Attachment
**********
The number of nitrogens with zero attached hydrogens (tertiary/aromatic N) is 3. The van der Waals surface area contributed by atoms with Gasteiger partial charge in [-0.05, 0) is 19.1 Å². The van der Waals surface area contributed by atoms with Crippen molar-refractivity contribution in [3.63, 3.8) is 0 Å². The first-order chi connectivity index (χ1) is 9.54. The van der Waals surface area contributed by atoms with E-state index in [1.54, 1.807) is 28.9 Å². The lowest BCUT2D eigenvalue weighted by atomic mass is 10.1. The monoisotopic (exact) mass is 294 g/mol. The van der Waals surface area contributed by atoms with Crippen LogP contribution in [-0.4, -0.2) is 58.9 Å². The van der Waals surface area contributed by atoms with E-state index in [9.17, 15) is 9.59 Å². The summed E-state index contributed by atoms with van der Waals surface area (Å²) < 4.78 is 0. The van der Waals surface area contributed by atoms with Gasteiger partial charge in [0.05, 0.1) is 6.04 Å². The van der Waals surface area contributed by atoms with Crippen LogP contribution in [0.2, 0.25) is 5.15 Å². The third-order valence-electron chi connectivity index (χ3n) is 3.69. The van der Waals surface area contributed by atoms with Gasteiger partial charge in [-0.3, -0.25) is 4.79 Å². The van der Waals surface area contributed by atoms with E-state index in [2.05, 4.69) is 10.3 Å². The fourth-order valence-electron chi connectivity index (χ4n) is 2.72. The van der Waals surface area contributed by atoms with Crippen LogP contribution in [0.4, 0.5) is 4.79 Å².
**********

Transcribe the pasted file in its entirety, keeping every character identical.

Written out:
The number of nitrogens with zero attached hydrogens (tertiary/aromatic N) is 3. The van der Waals surface area contributed by atoms with Gasteiger partial charge in [-0.05, 0) is 19.1 Å². The van der Waals surface area contributed by atoms with Crippen molar-refractivity contribution in [3.63, 3.8) is 0 Å². The first-order chi connectivity index (χ1) is 9.54. The van der Waals surface area contributed by atoms with E-state index in [1.54, 1.807) is 28.9 Å². The lowest BCUT2D eigenvalue weighted by atomic mass is 10.1. The monoisotopic (exact) mass is 294 g/mol. The van der Waals surface area contributed by atoms with Crippen LogP contribution in [-0.4, -0.2) is 58.9 Å². The van der Waals surface area contributed by atoms with E-state index in [9.17, 15) is 9.59 Å². The summed E-state index contributed by atoms with van der Waals surface area (Å²) < 4.78 is 0. The van der Waals surface area contributed by atoms with Gasteiger partial charge in [0.05, 0.1) is 6.04 Å². The van der Waals surface area contributed by atoms with Crippen LogP contribution in [0.2, 0.25) is 5.15 Å². The third-order valence-electron chi connectivity index (χ3n) is 3.69. The van der Waals surface area contributed by atoms with Gasteiger partial charge in [-0.3, -0.25) is 4.79 Å². The van der Waals surface area contributed by atoms with E-state index in [2.05, 4.69) is 10.3 Å². The fourth-order valence-electron chi connectivity index (χ4n) is 2.72. The van der Waals surface area contributed by atoms with Crippen LogP contribution in [0.4, 0.5) is 4.79 Å².